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Shas aia Toriia
2007-08-14, 09:10 AM
I was looking through some books, and I realized that you can dual-wield a fullblade! For those who don't know, they are the equivalent of a Gargantuan shortsword (or huge longsword, or large greatsword).

Dealing 3d6 each, you can do (assuming a natural strength of 18) 42 damage, without a critical hit. AT LEVEL 1.

If this has been said before, tell me, I just thought it was cool. Because who doesn't like one-shotting the BBEG at level 1?

Ulzgoroth
2007-08-14, 09:19 AM
Er, how are you wielding a fullblade in one hand?

Darrin
2007-08-14, 09:27 AM
I was looking through some books, and I realized that you can dual-wield a fullblade! For those who don't know, they are the equivalent of a Gargantuan shortsword (or huge longsword, or large greatsword).


Huh? A Fullblade does 2d8 damage, not 3d6. It's not the same thing as a large greatsword. Actually, it's closer to a large-sized bastard sword.

And unless you're an ettin or two-headed thri-kreen, I don't see how you're going to dual wield two of 'em. A medium-sized creature can only wield a fullblade two-handed. You *can* TWF fullblade with armor spikes, but I would think that's not quite as impressive. A large creature or something with Powerful Build could dual-wield two fullblades, but all of those involve a LA of some sort.



Dealing 3d6 each, you can do (assuming a natural strength of 18) 42 damage, without a critical hit. AT LEVEL 1.


Average damage of two fullblade hits (assuming 18 Str) would be closer to 24. Maximum damage would be 38. Remember, you only get half strength on your offhand weapon.

OverdrivePrime
2007-08-14, 09:27 AM
Some wild combination of monkey grip and TWF, I assume. With the penalties you'd be piling up on this build at level 1, you'd be lucky to hit in a suprise encounter with the broad side of a barn, much less the BBEG. Of course there always is that 1 in 20 chance that one of your attacks will be successful.

Lord Lorac Silvanos
2007-08-14, 09:34 AM
...monkey grip...

Monkey Grip does not allow you to wield a 2-handed weapon in one hand.

Catch
2007-08-14, 09:39 AM
Monkey Grip does not allow you to wield a 2-handed weapon in one hand.

Oversized TWF, however, does.

kjones
2007-08-14, 09:45 AM
A Fullblade is a Large weapon that does (According to the Arms and Equipment Guide) 2d8 damage, not 3d6. (and why on Earth would you think of it as a "gargantuan shortsword"? Besides being somewhat counterintuitive, a shortsword does piercing damage, while all those other swords are slashing.) You could wield one one-handed by taking the Monkey Grip feat, though this gives you a -4 to attack. With TWF, you'll take an additional -4 to hit with each fullblade, meaning you'll attack twice at -8/-8. Assuming Str 18, this means that at 1st level you'll be attacking at -3/-3. If you hit with both, (rather unlikely) you'll deal an average of 10 damage with each one, so that's 22 damage. Maximum damage would be 40, more on a critical hit (which is pretty much what you would need to hit something with this build.)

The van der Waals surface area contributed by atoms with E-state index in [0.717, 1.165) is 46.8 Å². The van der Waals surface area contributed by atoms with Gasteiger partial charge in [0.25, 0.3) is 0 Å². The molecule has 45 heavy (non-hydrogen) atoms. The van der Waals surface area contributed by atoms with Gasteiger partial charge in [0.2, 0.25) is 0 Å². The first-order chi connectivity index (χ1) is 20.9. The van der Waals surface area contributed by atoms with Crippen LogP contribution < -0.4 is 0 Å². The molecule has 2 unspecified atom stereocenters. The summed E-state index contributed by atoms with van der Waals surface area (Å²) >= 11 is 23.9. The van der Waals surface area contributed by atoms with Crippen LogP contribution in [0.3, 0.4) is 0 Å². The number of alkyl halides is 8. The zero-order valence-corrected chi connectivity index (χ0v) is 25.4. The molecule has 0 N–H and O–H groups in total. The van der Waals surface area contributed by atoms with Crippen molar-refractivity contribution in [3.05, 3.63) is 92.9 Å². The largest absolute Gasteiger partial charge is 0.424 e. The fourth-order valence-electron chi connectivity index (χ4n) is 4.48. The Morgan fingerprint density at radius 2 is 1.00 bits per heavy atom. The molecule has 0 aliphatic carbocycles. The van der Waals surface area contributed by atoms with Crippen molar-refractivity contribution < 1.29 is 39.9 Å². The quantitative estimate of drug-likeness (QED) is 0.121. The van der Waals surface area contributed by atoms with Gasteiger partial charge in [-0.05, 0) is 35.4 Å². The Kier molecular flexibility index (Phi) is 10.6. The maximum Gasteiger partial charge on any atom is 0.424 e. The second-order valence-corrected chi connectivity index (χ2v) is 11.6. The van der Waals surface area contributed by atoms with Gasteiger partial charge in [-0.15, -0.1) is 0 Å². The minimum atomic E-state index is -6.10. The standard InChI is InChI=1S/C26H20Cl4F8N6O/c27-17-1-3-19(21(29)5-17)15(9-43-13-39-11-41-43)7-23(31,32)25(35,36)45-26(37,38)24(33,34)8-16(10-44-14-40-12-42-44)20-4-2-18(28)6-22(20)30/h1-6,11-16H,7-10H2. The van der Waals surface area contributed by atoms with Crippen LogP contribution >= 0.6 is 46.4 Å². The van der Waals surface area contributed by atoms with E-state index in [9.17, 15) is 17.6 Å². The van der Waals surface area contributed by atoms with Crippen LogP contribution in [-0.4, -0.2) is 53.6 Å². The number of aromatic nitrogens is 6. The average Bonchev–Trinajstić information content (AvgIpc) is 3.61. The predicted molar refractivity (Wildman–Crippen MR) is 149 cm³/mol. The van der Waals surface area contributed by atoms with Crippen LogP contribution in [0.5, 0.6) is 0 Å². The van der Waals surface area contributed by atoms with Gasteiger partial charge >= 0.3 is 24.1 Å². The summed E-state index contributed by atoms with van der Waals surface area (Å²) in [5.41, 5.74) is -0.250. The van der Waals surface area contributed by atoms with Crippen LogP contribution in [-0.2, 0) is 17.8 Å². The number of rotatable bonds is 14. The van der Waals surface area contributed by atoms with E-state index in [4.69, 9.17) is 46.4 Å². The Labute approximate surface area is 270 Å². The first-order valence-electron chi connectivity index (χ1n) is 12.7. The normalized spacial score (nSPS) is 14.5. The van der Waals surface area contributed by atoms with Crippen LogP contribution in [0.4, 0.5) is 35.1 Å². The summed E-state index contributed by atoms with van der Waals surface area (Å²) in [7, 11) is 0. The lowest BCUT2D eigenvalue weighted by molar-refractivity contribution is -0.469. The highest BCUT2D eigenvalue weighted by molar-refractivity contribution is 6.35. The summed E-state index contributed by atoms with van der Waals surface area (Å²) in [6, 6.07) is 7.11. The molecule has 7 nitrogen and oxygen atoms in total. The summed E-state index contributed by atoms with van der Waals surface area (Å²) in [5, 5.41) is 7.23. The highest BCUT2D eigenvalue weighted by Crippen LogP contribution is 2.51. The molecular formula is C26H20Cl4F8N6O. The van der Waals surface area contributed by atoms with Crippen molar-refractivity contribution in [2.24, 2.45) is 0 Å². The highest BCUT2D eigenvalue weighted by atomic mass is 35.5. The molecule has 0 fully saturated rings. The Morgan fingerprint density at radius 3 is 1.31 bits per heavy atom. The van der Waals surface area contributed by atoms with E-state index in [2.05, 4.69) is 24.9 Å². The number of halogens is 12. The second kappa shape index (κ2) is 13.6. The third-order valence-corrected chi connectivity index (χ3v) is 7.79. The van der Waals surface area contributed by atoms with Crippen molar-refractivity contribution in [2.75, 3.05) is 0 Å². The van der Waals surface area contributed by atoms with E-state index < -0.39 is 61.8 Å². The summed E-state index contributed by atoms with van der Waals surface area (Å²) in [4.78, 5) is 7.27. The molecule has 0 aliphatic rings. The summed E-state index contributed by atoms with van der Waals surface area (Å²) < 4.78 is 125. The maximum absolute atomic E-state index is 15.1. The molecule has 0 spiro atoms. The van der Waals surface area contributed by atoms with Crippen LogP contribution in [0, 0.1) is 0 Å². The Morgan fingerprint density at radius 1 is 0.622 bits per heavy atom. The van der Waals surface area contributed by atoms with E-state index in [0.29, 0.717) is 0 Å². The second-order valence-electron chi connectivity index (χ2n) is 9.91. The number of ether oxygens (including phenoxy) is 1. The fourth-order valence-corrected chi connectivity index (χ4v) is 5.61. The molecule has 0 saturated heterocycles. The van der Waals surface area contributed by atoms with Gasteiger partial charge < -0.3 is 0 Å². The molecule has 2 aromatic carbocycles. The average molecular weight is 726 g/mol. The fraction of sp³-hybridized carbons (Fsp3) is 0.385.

Now, take that same Fullblade, and put it in the hands of a two-handed power attacker. He will attack at +5, and do, on average, 2d8+6 (11) damage. If he Power Attacks for 1 (best he can do at first level) he'll be doing 2d8+8 (12) at +4 to hit.

So, your TWF build looks impressive at first, but let's run the numbers. Say they're fighting something with an AC of 15, not unreasonable at 1st level. With the TWF, you'd need an 18 to hit on each attack - that's a 15% chance of doing 10 damage for each attack, so that's an average of 4 damage per round. With the THF, you'd need a 12 to hit, which is a 45% chance of hitting on each attack for 12 damage - average of ~6 Damage per hit. Not too much better - until you consider that the TWF'er needs to make a full attack to do that well, and the THFer only needs to make a standard attack.

It gets worse at higher ACs.

AC 18
TWF: Hits on a 20, so 5% chance. That's an average of 1 damage per round, for two attacks.

THF: Hits on a 14, so 35% chance. That's an average of 4 damage per round.

And, of course, as they progress in levels, the THFer will be able to Power Attack for more and more damage, while the TWFer will basically be SOL.

So, this is a good idea only if you're really besotted by the idea of a feller running around waving two swords the size of Nebraska. Which I gotta admit is pretty cool.

EDIT: I guess I don't really know how Monkey Grip works. I suspect it works out to be about the same though.

Spiryt
2007-08-14, 09:49 AM
Oversized TWF, however, does.


Prerequisite: Str 13, Two-Weapon Fighting.
Benefit: When wielding a one-handed weapon in your offhand, you take penalties for fighting with two weapons as if you were wielding a light weapon in your offhand (see page 160 of the Player's Handbook).
Special: A fighter may select Over-sized Two-Weapon Fighting as one of his fighter bonus feats.

Explain, please.

Damionte
2007-08-14, 09:49 AM
You would need certain variants.

You'd need to be either a Half Giant, Half Ogre, or Goliath. Start as a fighter, and take Exotic weapon Full Blade, & Two weapon Fighting. (depending on how your GM handles level adjustments.

Attacking at -4 / -4

Or start as a fuman fighter and take those two plus monkey grip.

Attacking at -6 / -6

With traits and faws you could pick up possibly two more feats @ lvl 1.

The First example picking up Oversized two weapon fighting & weapon focus to lower the penalty to

-1 /-1

The second doing the same to lower the penalty to

-2 / -2.